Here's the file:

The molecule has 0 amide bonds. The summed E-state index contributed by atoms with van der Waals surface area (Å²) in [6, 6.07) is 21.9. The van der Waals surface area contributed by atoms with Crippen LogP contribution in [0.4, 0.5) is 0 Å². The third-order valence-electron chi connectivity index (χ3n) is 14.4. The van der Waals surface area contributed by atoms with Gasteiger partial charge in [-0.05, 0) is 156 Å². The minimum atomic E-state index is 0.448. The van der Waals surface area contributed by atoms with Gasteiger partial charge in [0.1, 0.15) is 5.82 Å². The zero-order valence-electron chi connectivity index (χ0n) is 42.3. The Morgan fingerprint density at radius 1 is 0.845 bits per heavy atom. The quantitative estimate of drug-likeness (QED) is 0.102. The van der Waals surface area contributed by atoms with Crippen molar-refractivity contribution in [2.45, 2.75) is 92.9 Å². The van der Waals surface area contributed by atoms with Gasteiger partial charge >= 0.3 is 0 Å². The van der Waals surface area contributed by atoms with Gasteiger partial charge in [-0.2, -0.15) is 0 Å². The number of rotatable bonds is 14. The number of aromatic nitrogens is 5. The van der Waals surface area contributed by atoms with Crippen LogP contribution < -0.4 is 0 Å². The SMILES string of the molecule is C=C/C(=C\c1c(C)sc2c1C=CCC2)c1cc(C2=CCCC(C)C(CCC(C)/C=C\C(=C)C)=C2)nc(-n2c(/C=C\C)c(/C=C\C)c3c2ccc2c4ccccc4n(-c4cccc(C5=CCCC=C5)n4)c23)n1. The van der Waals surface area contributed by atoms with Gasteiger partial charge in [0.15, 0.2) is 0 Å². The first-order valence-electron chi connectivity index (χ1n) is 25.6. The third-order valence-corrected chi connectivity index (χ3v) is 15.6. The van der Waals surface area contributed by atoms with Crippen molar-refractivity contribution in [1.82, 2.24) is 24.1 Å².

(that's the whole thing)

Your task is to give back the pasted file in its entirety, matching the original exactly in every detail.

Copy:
The molecule has 0 amide bonds. The summed E-state index contributed by atoms with van der Waals surface area (Å²) in [6, 6.07) is 21.9. The van der Waals surface area contributed by atoms with Crippen LogP contribution in [0.4, 0.5) is 0 Å². The third-order valence-electron chi connectivity index (χ3n) is 14.4. The van der Waals surface area contributed by atoms with Gasteiger partial charge in [-0.05, 0) is 156 Å². The minimum atomic E-state index is 0.448. The van der Waals surface area contributed by atoms with Gasteiger partial charge in [0.1, 0.15) is 5.82 Å². The zero-order valence-electron chi connectivity index (χ0n) is 42.3. The Morgan fingerprint density at radius 1 is 0.845 bits per heavy atom. The quantitative estimate of drug-likeness (QED) is 0.102. The van der Waals surface area contributed by atoms with Crippen molar-refractivity contribution in [2.45, 2.75) is 92.9 Å². The van der Waals surface area contributed by atoms with Gasteiger partial charge >= 0.3 is 0 Å². The van der Waals surface area contributed by atoms with Gasteiger partial charge in [-0.2, -0.15) is 0 Å². The number of rotatable bonds is 14. The number of aromatic nitrogens is 5. The van der Waals surface area contributed by atoms with Crippen LogP contribution < -0.4 is 0 Å². The SMILES string of the molecule is C=C/C(=C\c1c(C)sc2c1C=CCC2)c1cc(C2=CCCC(C)C(CCC(C)/C=C\C(=C)C)=C2)nc(-n2c(/C=C\C)c(/C=C\C)c3c2ccc2c4ccccc4n(-c4cccc(C5=CCCC=C5)n4)c23)n1. The van der Waals surface area contributed by atoms with Gasteiger partial charge in [0.15, 0.2) is 0 Å². The first-order valence-electron chi connectivity index (χ1n) is 25.6. The third-order valence-corrected chi connectivity index (χ3v) is 15.6. The van der Waals surface area contributed by atoms with Crippen molar-refractivity contribution in [1.82, 2.24) is 24.1 Å².